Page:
Cuad. herpetol., 23 (2): 9396, 2009 95
bow Boa) fed on Carollia perspicillata
(Phyllostomidae) (Lemke, 1978), Epi-
crates anguilifer (Boidae) (Cuban Boa)
predated Phyllonycteris poeyi (Phyllosto-
midae) (Hardy, 1957) and Epicrates inor-
natus (Boidae) (Puerta Rican Boa) ate
Monophyllus redmani (Phyllostomidae)
and Brachyphylla cavernarum (Phyllosto-
midae) (Rodriguez, 1984). The more thor-
oughly studied Corallus hortulanus
(Boidae) (Amazon Tree Boa) is known to
adopt a sit-and-wait strategy as well as
actively snatching bats from the air
(Henderson, 2002; Barnett et al., 2007).
Given that both the C. annulatus and
the R. naso are primarily nocturnal it is
suggested that, on both occasions, the
tree-boas adopted a snatching strategy.
We thank The Canadian Organiza-
tion for Tropical Education and Rainfor-
est Conservation (COTERC) for permis-
sion to study at Caño Palma Biological
Station and Xavier Guevara of The Min-
isterio de Recursos Naturales Energia y
Minas (MINAE) for permits to study the
forest.
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... Predation of bats by snakes, is not that infrequent (Davis 1951, Steyn 1964, Mankins and Meyer 1965, Thomas 1974, Schatti 1984, Lewis et al. 2009). It is well registered in general websites but few are well documented and published. ...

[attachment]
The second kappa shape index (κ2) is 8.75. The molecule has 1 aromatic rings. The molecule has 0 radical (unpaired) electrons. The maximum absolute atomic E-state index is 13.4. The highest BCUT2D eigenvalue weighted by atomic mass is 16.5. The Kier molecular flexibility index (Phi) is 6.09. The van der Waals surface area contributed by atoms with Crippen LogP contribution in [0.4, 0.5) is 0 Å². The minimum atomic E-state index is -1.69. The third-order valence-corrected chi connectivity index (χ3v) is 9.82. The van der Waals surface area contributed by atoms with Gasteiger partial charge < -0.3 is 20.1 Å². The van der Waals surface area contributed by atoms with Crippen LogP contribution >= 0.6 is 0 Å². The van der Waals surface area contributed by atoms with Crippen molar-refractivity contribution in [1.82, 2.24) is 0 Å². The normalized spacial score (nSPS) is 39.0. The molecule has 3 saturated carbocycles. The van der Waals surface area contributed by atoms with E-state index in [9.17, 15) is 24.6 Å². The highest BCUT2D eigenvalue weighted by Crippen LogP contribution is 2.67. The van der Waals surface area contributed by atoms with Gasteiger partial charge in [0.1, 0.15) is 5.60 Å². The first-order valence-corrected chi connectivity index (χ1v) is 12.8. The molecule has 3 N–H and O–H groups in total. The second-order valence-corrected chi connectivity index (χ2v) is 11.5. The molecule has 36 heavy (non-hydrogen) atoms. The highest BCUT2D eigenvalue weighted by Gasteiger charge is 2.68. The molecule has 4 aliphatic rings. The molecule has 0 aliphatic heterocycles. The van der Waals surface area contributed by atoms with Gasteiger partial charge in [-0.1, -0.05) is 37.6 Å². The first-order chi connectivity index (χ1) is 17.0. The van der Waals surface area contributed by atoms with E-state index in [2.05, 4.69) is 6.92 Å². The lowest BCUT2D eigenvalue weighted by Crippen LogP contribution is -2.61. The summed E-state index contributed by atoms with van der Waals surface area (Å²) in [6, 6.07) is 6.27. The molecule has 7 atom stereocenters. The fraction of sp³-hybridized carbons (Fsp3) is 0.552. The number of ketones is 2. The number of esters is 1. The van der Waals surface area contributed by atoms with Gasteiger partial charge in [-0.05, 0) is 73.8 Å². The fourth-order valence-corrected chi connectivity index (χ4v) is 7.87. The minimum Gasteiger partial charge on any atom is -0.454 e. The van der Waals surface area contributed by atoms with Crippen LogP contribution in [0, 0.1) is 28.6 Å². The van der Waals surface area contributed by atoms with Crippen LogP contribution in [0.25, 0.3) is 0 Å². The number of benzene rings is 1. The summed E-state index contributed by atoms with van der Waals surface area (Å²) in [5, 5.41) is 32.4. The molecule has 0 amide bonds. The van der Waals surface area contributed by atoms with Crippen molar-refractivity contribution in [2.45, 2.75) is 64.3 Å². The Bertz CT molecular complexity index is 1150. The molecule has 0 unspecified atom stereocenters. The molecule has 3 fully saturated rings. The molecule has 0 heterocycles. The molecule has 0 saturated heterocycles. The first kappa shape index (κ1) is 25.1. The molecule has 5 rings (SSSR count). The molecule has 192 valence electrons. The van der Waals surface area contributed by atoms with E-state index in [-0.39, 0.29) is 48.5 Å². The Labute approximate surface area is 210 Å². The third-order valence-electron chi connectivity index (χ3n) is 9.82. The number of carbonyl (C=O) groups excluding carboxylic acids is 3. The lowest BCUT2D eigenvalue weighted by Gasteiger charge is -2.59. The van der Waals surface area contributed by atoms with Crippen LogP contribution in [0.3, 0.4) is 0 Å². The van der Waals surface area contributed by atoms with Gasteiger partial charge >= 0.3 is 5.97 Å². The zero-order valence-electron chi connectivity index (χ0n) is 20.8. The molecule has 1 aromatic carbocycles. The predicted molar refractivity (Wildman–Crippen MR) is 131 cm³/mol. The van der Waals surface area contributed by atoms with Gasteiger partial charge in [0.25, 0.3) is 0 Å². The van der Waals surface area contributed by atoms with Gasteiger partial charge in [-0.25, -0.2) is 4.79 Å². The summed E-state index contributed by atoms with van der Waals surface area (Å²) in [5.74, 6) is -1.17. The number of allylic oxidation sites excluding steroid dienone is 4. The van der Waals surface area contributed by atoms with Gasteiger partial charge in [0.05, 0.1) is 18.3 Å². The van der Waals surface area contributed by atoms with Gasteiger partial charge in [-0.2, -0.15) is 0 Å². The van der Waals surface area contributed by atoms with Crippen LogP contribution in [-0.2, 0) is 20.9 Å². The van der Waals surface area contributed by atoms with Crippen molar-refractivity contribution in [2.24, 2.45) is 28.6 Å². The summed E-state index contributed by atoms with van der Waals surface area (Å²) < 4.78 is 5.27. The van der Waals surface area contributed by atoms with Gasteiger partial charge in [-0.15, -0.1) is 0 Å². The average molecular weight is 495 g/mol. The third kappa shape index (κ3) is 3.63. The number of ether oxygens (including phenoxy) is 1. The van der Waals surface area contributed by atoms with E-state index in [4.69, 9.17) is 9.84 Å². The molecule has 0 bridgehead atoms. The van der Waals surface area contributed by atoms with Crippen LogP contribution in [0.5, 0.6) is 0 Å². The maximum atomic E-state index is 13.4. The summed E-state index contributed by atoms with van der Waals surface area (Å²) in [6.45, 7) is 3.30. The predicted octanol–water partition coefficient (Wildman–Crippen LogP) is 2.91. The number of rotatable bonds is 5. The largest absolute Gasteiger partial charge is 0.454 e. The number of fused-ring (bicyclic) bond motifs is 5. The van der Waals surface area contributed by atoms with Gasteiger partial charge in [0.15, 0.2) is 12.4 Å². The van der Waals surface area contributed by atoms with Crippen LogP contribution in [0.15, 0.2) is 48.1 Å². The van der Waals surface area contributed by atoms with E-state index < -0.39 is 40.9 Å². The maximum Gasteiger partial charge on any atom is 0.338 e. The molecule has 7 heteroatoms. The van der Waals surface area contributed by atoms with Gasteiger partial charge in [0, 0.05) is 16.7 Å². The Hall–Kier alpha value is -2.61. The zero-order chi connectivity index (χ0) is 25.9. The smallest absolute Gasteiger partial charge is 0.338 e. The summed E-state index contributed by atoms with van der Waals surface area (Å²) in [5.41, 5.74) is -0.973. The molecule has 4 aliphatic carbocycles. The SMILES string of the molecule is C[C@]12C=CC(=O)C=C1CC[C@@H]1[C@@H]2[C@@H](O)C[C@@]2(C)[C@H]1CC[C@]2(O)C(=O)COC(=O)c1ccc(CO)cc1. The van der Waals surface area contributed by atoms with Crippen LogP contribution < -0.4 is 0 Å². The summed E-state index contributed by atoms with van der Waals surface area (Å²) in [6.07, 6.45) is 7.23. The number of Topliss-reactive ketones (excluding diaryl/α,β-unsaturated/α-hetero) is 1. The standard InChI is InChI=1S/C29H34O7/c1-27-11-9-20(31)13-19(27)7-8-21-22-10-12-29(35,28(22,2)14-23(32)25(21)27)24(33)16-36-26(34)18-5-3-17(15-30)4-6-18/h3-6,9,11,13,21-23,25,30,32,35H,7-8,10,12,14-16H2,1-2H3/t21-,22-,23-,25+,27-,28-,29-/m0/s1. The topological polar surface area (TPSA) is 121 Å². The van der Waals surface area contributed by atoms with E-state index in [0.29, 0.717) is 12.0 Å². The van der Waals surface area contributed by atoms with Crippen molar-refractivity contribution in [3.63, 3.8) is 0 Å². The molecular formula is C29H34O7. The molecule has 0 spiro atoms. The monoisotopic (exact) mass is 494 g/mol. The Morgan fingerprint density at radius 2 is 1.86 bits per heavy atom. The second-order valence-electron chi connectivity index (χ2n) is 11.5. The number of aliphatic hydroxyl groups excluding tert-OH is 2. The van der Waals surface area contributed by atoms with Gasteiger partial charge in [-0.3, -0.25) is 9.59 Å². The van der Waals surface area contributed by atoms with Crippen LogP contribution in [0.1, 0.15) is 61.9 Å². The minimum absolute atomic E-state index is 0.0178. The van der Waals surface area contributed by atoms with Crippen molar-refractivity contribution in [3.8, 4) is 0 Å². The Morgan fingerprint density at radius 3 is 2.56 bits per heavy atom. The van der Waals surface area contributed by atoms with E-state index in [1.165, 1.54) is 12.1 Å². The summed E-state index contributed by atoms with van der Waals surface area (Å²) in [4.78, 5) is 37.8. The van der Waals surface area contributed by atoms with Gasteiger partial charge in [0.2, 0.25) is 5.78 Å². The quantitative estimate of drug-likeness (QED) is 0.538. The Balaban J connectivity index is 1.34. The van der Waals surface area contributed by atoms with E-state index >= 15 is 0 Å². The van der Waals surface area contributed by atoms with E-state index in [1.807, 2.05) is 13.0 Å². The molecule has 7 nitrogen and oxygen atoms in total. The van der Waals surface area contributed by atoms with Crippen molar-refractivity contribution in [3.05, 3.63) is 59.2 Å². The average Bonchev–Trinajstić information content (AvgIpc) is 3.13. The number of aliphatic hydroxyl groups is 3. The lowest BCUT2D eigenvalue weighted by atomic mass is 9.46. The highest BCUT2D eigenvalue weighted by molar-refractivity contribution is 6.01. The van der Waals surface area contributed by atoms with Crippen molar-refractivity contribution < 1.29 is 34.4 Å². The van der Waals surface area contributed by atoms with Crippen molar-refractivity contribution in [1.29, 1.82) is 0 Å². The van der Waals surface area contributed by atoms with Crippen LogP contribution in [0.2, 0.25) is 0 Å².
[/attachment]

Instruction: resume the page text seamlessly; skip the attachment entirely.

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CONTENTS I. Introduction.................. 3 A. Scope of the present paper............. 3 B. Measurements................ 7 C. Nomenclature................ 8 D. Acknowledgements............... 9 II. General Part.................. 10 A. History of the study of Suriname bats.......... 10 B. Remarks on Suriname bat life............ 18 1. Habitats of bats............... 19 2. Usefulness of bats.............. 22 3. Enemies of bats............... 22 4. The control of bats.............. 23 III. Systematic Part................. 25 Family Emballonuridae............... 26 Subfamily Emballonurinae............. 28 Subfamily Diclidurinae.............. 58 Family Noctilionidae............... 62 Family Phyllostomidae............... 73 Subfamily Chilonycterinae............. 74 Subfamily Phyllostominae............. 78 Subfamily Glossophaginae............. 126 Subfamily Carolliinae............... 144 Subfamily Sturnirinae.............. 153 Subfamily Stenodermatinae............. 157